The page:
Kongōbu-ji

Kongōbu-ji (金剛峯寺) is the ecclesiastic head temple of Kōyasan Shingon Buddhism, located on Mount Kōya (高野山, Kōya-san), Wakayama Prefecture, Japan. Its name means Temple of the Diamond Mountain Peak. It is part of the "" UNESCO World Heritage Site.

The temple was first constructed as Seigan-ji Temple in 1593 by Toyotomi Hideyoshi on the death of his mother, rebuilt in 1861, and given its present name in 1869. It contains many sliding screen doors painted by Kanō Tanyū (1602-1674) and members of the Kyoto Kanō school.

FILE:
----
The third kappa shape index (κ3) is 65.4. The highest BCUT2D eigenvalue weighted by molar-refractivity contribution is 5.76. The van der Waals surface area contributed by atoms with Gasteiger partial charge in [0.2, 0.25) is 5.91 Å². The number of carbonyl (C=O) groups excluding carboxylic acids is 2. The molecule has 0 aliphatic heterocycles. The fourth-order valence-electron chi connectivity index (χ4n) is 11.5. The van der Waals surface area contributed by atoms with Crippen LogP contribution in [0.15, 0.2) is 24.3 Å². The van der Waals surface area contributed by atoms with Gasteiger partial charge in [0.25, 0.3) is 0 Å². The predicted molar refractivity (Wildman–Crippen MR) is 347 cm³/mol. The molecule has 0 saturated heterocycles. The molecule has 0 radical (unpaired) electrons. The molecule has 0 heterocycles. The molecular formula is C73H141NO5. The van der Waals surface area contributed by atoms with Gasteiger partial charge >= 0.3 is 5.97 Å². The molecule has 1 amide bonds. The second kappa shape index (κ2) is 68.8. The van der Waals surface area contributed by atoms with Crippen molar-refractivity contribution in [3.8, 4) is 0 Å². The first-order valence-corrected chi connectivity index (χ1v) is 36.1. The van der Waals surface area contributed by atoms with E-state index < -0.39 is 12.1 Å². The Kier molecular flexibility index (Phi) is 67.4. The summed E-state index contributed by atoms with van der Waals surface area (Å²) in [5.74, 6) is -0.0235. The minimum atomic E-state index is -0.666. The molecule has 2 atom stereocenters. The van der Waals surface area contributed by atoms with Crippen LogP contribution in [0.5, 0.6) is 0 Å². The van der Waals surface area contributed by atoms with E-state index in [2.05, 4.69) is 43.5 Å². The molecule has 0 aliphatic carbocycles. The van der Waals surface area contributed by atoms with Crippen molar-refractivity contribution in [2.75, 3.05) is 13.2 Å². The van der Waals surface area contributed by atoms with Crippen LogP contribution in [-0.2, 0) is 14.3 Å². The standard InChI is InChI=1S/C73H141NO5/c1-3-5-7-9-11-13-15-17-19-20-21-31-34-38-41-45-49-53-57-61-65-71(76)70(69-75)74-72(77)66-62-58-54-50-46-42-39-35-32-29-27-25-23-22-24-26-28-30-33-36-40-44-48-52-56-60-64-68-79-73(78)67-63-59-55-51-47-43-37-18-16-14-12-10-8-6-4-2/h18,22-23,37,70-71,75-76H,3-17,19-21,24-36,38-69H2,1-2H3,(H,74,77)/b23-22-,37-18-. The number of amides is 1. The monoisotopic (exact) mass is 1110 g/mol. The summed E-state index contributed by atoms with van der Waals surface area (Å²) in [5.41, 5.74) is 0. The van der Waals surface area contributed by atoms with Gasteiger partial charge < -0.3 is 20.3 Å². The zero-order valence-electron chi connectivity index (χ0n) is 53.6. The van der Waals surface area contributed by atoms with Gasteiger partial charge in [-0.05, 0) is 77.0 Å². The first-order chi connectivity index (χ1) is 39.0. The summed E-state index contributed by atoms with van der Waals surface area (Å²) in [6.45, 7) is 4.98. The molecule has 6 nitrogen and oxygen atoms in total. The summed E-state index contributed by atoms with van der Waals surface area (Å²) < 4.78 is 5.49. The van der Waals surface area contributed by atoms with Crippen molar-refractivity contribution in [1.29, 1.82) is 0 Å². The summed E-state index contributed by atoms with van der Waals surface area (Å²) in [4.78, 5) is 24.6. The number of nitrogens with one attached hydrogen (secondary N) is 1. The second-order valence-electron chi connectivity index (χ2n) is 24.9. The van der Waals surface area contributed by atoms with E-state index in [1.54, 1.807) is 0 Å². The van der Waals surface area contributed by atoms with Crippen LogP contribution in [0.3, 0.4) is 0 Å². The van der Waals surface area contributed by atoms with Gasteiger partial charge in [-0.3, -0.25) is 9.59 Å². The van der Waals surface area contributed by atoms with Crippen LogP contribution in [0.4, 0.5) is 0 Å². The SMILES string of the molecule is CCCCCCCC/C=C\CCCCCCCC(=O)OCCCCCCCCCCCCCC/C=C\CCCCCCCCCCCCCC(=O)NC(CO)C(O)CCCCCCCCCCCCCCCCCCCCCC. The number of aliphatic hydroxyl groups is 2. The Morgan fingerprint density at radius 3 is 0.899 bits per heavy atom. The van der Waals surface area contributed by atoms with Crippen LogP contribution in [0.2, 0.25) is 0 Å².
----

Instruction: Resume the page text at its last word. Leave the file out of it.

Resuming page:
The temple's modern Banryūtei (蟠龍庭 rock garden) is Japan's largest (2340 square meters), with 140 granite stones arranged to suggest a pair of dragons emerging from clouds to protect the temple.

The 414th abbot of Kongōbu-ji is the Reverend Kogi Kasai, who also acts as the archbishop of the Kōyasan Shingon school.

At the temple, visitors can listen to the sermons of the monks and participate in ajikan meditation sessions. The term ajikan refers to a fundamental breathing and meditation method of Shingon Buddhism: "meditating on the letter A" written using the Siddhaṃ alphabet.[1][2]